Legal restrictions or limitations on use come in the form of rights connected with the materials in your collections, in one or more ways. These rights stem mostly from the law, although they also may stem from private contracts (for example, an agreement between a donor and your institution) associated with your collections or a specific item. 

Copyright is the main right to consider before going open access. Other rights will also come into play, such as privacy and data protection. These other rights are more likely to vary depending on the location of the materials (UK or US). We will highlight these where relevant.

  • Copyright is an intellectual property right. Copyright can attach to materials such as literary and artistic works, as well as films, sound recordings, broadcasts, and computer programs. 

  • Copyright allows the person who owns the right to allow or condition access to the protected work. Copyright requires users to seek permission from the owner before using the materials. For example, a publisher needs the permission of the author of a book before producing and selling copies of the book.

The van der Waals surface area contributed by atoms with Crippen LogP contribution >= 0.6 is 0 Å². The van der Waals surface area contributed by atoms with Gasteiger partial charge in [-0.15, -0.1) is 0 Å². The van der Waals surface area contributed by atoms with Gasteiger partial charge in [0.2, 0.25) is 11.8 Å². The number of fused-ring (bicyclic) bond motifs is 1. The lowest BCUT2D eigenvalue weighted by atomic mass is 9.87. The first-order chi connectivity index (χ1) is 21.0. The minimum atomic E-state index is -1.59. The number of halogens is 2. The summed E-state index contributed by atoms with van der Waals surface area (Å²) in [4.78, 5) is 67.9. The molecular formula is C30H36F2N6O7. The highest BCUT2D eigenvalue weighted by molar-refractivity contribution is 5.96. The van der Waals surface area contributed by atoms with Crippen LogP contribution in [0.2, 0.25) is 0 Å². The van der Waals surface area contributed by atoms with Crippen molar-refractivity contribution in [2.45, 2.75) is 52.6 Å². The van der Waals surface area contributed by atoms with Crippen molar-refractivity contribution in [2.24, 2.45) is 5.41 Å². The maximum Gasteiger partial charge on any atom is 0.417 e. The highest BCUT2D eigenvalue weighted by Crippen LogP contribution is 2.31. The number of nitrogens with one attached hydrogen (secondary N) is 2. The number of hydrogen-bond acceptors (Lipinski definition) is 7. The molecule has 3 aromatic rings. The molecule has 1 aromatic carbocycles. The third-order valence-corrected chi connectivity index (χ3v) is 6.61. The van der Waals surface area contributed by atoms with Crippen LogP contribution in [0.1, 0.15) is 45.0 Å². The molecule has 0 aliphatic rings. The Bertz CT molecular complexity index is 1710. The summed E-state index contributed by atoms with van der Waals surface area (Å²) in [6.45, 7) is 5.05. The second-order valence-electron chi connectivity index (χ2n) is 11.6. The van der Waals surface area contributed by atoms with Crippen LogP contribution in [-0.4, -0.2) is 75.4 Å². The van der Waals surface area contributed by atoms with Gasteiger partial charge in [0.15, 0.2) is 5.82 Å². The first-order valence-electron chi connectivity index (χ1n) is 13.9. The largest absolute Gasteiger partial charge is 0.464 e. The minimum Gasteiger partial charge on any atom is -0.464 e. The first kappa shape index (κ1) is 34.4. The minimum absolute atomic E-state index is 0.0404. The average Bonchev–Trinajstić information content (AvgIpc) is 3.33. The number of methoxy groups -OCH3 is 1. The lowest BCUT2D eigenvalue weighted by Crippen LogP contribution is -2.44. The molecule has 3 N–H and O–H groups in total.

• Copyright first belongs to the creator or producer of the materials. That creator can give permission for various uses of the work in the form of a license, or transfer control of the copyright in the work to someone else entirely. 

  • Copyright lasts a long time. Depending on the type of materials, copyright will last as long as the lifetime of the creator or producer, plus seventy years after their death. 

  • Copyright controls many ways of using and commercializing a work, irrespective of technology or the scale of the use. For example, the owner of a copyright can control whether their work is reproduced physically or digitally, performed on stage, or shared on social media.